Angry white men were a hot topic during the election campaign. They were the ones who largely elected Donald Trump on Tuesday.
It is easy to generalize and say that Trump supporters are uneducated, misogynist, and homophobic, and that they dream of having it out with Muslims and other immigrants. But the situation is more complex.
I went to West Virginia during my trip to the United States in October. I only met Trump-supporting angry white men and women while I was there. I didn't run into a single Hillary Clinton supporter.
West Virginia, a state that is 94 percent white, is suffering its worst crisis ever. Its economy depends mostly on coal mines, which are closing one after the other. By waging war on polluting forms of energy, the Democrats decimated the industry. Obama adopted new, lower carbon emission targets for coal-fired power plants: a 20 percent reduction by 2030. The results were quickly felt—more people were laid off and thrown onto the street.
Madison, a hard-hit mining town, looked almost apocalyptic. Businesses were boarded up; its main street was dotted with McDonald's restaurants and other fast-food franchises. They are the only ones capable of surviving in this little town which is on its last legs.
I met desperate mining families, people falling through the cracks, unemployed people unable to retrain and enter other job sectors. Some seemed almost ashamed to say they were going to vote for Trump.
Supporting Hillary was absolutely out of the question because the Democrats "destroyed our state." Trump promised that he would revive the industry. They believed him.
The voters of this long-Democratic fallen coal kingdom threw themselves into Trump’s arms: 69 percent voted for him, while 26 percent chose Hillary.
Not all U.S. states are like West Virginia. Quite the opposite, actually. Obama will be leaving the country in a relatively good state: unemployment below 5 percent, satisfactory economic growth.
So why are white men so angry? Where did this tsunami come from to destroy the polls and other analyses that blindsided us with their predictions of a Clinton victory?
How can we explain Trump's triumph? What happened on Tuesday? Was it the visceral suspicion of Americans rejecting the traditional political elite? "We should add reality TV, social networks, and the emotional bond between Trump and his electoral base," said Charles-Philippe David, president of a United States research center at the University of Quebec at Montreal.
Be that as it may, why vote for Trump, who lied through his teeth, promising everything and anything, a model misogynist, a racist who wants to build a wall between Mexico and the United States. a billionaire who boasts about not having paid taxes in years and who has often gone bankrupt? Why? Who knows? I'm just as stumped as you.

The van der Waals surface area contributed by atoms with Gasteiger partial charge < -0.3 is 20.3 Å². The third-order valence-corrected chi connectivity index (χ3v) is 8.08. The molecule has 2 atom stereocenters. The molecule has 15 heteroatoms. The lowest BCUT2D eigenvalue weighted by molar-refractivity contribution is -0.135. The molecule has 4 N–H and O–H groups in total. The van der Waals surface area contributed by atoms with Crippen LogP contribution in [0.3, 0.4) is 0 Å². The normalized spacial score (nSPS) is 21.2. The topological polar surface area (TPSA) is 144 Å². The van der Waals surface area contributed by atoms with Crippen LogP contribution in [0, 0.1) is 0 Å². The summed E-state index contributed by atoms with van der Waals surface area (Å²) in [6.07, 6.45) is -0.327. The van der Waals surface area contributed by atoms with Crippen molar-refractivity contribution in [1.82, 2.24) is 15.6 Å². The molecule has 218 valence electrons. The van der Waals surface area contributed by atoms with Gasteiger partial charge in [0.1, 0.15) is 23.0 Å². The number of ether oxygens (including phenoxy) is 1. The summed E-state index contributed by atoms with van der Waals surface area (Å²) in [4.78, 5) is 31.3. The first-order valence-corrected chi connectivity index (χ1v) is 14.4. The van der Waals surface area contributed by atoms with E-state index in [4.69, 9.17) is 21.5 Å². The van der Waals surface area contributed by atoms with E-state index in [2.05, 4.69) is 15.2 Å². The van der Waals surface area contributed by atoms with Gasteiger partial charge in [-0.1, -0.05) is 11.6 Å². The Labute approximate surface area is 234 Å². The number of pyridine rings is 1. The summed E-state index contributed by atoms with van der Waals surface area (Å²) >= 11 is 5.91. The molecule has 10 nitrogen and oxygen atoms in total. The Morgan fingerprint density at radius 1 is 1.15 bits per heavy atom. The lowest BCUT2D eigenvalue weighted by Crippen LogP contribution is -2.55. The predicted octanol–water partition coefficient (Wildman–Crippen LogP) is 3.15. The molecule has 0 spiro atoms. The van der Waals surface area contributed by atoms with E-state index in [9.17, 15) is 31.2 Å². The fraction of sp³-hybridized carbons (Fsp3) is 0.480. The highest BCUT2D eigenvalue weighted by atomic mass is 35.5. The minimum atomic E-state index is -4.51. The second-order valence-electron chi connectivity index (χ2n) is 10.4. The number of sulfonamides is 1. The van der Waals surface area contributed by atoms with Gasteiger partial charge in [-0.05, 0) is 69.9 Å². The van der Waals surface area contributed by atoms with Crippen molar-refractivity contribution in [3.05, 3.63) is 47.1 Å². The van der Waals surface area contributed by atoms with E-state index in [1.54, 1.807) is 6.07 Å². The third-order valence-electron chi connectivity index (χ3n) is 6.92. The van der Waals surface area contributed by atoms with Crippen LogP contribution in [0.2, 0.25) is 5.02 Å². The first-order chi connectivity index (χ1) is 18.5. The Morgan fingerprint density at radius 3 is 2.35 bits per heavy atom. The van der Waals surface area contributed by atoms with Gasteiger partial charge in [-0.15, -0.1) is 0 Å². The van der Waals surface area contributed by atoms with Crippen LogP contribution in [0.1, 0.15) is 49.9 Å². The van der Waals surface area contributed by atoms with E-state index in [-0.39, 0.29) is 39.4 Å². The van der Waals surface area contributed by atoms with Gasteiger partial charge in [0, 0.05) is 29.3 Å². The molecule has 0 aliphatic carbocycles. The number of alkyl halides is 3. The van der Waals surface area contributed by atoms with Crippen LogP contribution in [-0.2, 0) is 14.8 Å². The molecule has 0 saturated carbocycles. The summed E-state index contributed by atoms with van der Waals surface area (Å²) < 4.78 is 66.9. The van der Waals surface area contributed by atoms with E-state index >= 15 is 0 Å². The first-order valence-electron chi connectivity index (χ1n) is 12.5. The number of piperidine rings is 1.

Now what? Trump’s party controls both the House of Representatives and the Senate — all of Congress. He’ll also get his mitts on the Supreme Court. One of the nine seats is vacant. You don't need supernatural powers to know he'll name ultraconservative judges.
Will Trump pursue his agenda? Build the infamous wall? Hunt down illegal immigrants? Wield a hatchet to free trade agreements? Challenge abortion rights legalized in 1973? Withdraw from the international coalition fighting the Islamic State in Iraq and Syria?
Will he be unpredictable, inappropriate, and dangerous? Or pressured by the burdens of responsibility, will he decide not to be an international hell-raiser and destroy Obama's legacy?
"I don't believe Trump will change," said David. "Do you really think he'll say, ‘Did you really believe everything I said during the election campaign?'"
It's truly the stuff of nightmares. Who will stop this man? Who can oppose Trump when he controls all the levers of power?
"Opposition will come from within the Republican Party," said David. "The moderates versus the radicals."
So opposition will come from within his own entourage. There will be some lovely family squabbles to look forward to, fortunately for democracy.
Trump's election is part of the backlash and the wave of populism spreading across Europe. The United Kingdom turned its back on the European Union in June after its notorious Brexit referendum. Yesterday, Americans had their own Brexit: backwardness, protectionism, anti-immigration, fear ...
In an article published in La Presse, political scientist Jean-Herman Guay discussed the dangers of the alarmist refrain, "Everything is going wrong, everything is going very wrong." The rise of extremism has spread far and wide thanks to this kind of scaremongering. Austria flirted with the extreme right, which nearly took power, and Marine Le Pen's meteoric rise is threatening France's traditional parties. Now this wave of extremism has hit the United States at full tilt.
These alarmists call for "extreme solutions" and a "radical, determined leader," said Guay. Its roots are in, among other things, social media and "this post-truth world, where emotions are more important than arguments."
Trump has made it his bread and butter. Half of Americans voted for him. They think things will get better. They believe in him, a man who shamelessly spouted bald-faced lies during the election campaign. And that's the worst part.